In addition to pressure from public perception, climate change has the potential to affect the offerings that McDonald’s counts on to create a thriving business. The extreme and unpredictable weather patterns that have emerged because of climate change have started to affect crops needed to make McDonald’s products. For instance, avocados in California have started to increase in price because of surprisingly low yields following years of drought5.
So what’s McDonald’s doing?
Well, quite a bit, actually:
- Supply Chain
- Beef: McDonald’s has participated and adhered to the guidelines set by the Global Roundtable for Sustainable Beef (GRSB). The GRSB commits McDonald’s to perform regular check-ups not only on the raw material consumption (water, grass, corn) needed to produce beef, but also restricts McDonald’s from procuring beef from cattle raised on native forests, grasslands, or other high conservation value areas6.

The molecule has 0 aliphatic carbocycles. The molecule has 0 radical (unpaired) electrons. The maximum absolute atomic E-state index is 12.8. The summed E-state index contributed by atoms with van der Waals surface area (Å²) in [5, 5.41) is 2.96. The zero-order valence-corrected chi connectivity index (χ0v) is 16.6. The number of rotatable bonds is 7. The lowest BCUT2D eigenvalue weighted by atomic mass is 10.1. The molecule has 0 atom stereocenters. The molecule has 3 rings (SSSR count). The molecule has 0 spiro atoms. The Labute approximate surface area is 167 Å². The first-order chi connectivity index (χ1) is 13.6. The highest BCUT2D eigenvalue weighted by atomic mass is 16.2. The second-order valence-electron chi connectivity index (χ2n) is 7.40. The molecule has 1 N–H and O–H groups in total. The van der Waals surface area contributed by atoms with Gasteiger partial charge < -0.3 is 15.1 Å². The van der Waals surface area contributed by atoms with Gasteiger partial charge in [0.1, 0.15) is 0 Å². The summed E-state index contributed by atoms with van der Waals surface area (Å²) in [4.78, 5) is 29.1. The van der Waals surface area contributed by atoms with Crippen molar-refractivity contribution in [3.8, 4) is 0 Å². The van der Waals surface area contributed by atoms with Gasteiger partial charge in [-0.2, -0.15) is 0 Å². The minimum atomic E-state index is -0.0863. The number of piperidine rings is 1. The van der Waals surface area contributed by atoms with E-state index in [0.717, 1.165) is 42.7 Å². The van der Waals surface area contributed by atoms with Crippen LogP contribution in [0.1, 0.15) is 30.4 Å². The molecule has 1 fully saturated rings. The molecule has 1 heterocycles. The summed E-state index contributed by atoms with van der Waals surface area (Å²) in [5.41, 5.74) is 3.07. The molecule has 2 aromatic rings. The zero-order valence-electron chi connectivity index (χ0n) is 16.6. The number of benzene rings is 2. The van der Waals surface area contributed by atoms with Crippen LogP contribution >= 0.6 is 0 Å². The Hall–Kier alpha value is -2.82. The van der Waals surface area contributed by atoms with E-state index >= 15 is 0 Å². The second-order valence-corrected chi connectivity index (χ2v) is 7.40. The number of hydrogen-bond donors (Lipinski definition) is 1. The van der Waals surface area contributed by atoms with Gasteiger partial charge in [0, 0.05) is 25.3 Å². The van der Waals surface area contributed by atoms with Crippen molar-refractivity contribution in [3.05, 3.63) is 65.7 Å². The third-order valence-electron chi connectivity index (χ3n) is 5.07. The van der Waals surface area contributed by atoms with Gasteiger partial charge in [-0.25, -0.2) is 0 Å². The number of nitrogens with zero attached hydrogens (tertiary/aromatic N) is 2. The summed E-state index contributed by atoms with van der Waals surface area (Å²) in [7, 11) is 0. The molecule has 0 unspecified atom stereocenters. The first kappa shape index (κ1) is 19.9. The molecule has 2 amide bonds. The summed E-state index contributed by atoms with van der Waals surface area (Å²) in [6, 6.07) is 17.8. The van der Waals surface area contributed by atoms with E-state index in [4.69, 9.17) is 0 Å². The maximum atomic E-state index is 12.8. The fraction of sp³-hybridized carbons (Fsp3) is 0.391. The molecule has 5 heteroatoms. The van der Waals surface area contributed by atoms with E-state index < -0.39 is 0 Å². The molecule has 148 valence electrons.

- Fiber: Due to the huge amount of packaging that goes into every McDonald’s product, McDonald’s has agreed that by 2020, all fiber-based packaging will be sourced from raw materials according to the Forest Stewardship Council7. Among other criteria, the FSC prevents the use of any paper goods derived from illegal logging.
- Restaurant Operations
- Energy Efficiency: Through world-class design standards, updated technology, and better operational processes, McDonald’s will increase the energy efficiency of its company owned stores by 20% by the year 20208.
- Renewable Energy: By 2014, McDonald’s had committed its European restaurants to purchase 76% of their electricity from renewable sources8.
Wait, is that it?
For a company with the expansive footprint of McDonald’s, there seem to be a number of glaring areas of focus that don’t seem to have been addressed.